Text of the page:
In both jurisdictions (state and federal), it is up to the officer to articulate the circumstances he or she perceived and responded to.  Even though the officer acted properly in the field, there can still be huge liability if that officer fails to fully articulate and document his or her reasonable beliefs.  There are no adverse judgments on the books stating the officer failed to employ some defensive tactics technique properly.  There are, however, myriad cases where an officer failed to prove his or her reasonable conduct in light of the totality of the circumstances known to him at the time.  This is the sole source of liability to officers and their agencies.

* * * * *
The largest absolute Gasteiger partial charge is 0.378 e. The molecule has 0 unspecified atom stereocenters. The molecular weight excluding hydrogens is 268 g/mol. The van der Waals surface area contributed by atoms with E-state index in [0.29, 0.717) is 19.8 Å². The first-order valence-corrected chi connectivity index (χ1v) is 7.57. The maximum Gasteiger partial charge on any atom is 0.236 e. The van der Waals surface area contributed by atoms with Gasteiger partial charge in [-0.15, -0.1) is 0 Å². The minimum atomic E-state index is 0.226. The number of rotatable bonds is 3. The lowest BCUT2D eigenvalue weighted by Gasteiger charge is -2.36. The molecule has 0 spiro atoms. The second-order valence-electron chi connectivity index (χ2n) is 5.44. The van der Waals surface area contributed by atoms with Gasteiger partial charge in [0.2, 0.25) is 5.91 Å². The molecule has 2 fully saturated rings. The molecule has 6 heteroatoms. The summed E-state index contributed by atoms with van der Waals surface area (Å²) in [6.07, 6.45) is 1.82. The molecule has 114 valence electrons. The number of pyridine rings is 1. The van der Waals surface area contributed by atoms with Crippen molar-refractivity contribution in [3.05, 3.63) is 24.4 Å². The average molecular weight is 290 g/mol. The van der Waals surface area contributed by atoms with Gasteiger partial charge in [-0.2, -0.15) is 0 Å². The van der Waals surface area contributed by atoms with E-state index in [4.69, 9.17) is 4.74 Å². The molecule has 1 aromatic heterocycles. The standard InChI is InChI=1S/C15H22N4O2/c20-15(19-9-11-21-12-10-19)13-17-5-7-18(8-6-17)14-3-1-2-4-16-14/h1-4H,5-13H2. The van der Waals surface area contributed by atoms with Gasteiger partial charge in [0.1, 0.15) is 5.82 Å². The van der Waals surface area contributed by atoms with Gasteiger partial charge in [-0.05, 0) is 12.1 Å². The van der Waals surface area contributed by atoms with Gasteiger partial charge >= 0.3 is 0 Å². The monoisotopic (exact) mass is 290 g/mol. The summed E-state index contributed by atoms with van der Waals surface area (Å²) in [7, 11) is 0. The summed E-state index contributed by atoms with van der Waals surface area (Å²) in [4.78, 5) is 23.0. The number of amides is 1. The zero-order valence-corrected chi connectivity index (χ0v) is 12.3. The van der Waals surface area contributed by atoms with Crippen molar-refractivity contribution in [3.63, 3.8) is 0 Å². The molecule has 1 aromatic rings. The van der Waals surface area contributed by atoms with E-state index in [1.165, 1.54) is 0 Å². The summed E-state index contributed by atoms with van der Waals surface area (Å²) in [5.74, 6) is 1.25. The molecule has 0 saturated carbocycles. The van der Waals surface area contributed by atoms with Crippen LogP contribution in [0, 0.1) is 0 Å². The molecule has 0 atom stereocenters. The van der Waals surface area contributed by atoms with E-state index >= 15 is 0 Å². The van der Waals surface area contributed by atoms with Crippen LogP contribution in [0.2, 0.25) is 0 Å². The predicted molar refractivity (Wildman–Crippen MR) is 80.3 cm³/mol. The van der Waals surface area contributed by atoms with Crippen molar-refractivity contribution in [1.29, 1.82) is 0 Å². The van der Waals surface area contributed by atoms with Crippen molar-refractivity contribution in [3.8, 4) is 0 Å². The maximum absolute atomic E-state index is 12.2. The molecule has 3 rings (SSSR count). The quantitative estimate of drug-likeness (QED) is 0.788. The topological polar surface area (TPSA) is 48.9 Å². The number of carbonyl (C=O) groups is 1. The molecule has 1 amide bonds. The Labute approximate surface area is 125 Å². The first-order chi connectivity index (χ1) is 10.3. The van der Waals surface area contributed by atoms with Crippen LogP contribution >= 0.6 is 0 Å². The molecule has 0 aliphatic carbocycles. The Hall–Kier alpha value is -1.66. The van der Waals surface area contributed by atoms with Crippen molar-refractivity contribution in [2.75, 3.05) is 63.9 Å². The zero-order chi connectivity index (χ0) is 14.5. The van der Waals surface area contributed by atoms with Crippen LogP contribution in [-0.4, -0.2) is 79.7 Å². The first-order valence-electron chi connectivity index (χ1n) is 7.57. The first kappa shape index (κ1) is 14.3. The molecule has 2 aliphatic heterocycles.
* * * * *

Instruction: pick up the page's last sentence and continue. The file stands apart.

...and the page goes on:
The law does not evaluate the effectiveness of any particular force method, unless it has a bearing on the circumstances.  A shooting will be judged on whether or not a bullet hitting the plaintiff was justified by the circumstances, not on which stance or brand or style of weapon was used.  If deadly force is justified by the circumstances, it can be resolved by shooting, stabbing, choking, driving over, or even dropping a safe from the twentieth floor on the head of the person creating that imminent threat.  Deadly force is deadly force, and how you get there doesn’t matter.  In a case where limb manipulations were used with resulting injuries, no one in the jury at the end of trial is holding up a sign giving a score regarding how well the technique was performed (Juror #1, 8.8; Juror #2, 9.1; the French Juror, 3.1…).  Instead, the juror will simply be asked, was the actual force with which the officer responded reasonable given the circumstances?  Their verdict will generally reflect the defendant officer’s ability to articulate his justification of his actions, combined with the documentation of the evidence.